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twingall1
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Hi all,

I've got a tripod table, late C19th.. Looks like fruitwood to me but i'm far from confident of that even- any ideas?









Many Thanks,
Tom
 

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I know how this is going to sound but it looks like Honduras Mahogany to me. The dark reddish color normally associated with mahogany furniture is artificial. This one just looks like it was finished natural and that with some sun bleaching has brought it to that color.
 

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I know how this is going to sound but it looks like Honduras Mahogany to me. The dark reddish color normally associated with mahogany furniture is artificial. This one just looks like it was finished natural and that with some sun bleaching has brought it to that color.
I agree-looks like one of the mahogany species.
 

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I know how this is going to sound but it looks like Honduras Mahogany to me. The dark reddish color normally associated with mahogany furniture is artificial. This one just looks like it was finished natural and that with some sun bleaching has brought it to that color.
Steve-- The reddish mahogany color may be artificial in many cases today, but at one time it was real. Could be a difference in species, but I agree that mahogany bought today often is more of a salmony color. I lucked into a load of salvage mahogany over 100 years old. The pic below shows some of it. The actual color is even a little redder than the pic shows--it's almost a burgundy color all the way through, not just on the surface. The finish on the doors is a plain tung/varnish mix.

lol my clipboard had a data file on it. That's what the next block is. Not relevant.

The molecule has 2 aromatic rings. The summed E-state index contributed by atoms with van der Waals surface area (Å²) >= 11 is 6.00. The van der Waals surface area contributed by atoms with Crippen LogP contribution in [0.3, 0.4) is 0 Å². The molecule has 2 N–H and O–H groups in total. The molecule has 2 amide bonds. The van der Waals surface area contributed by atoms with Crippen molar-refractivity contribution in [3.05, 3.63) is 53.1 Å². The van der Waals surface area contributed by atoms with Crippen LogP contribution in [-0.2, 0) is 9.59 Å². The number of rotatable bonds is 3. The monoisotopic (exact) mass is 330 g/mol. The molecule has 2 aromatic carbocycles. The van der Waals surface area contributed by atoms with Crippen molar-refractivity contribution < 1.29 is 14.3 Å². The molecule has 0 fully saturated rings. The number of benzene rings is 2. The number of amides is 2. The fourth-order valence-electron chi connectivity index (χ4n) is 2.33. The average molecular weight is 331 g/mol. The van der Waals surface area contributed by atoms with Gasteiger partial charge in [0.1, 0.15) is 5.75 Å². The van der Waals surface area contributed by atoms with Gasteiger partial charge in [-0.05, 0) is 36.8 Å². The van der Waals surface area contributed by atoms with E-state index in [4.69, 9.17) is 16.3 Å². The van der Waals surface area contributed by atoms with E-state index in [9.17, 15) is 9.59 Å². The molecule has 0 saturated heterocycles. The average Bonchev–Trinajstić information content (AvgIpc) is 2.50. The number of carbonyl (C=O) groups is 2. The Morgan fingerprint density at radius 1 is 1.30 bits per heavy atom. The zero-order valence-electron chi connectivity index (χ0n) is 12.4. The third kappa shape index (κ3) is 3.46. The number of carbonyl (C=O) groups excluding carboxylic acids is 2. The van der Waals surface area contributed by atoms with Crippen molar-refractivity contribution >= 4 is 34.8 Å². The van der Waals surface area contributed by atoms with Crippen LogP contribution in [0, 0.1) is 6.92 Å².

When I ran out of the old stuff, I had to try to match the color with new wood. I got very close with a dilute lye treatment.

 

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I too would suggest that it is Cuban or Honduran mahogany. Those were prevalent and reasonably priced woods in the late 1800's. Old wood is difficult to identify.
 

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Steve-- The reddish mahogany color may be artificial in many cases today, but at one time it was real. Could be a difference in species, but I agree that mahogany bought today often is more of a salmony color. I lucked into a load of salvage mahogany over 100 years old. The pic below shows some of it. The actual color is even a little redder than the pic shows--it's almost a burgundy color all the way through, not just on the surface. The finish on the doors is a plain tung/varnish mix.

When I ran out of the old stuff, I had to try to match the color with new wood. I got very close with a dilute lye treatment.

Mahogany is like any other wood, it can vary in color a great deal depending on the region it's cut. I still get some from time to time that is very dark but most of it is light. My comments about the artificial color was because I noticed twingall1's avatar and expected their experience with mahogany was with antiques which were more often than not heavily stained and dyed with aniline dyes to achieve the deep red color.
 

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I know how this is going to sound but it looks like Honduras Mahogany to me. The dark reddish color normally associated with mahogany furniture is artificial. This one just looks like it was finished natural and that with some sun bleaching has brought it to that color.
+1 on that ... grain definitely looks exactly like mahogany
 
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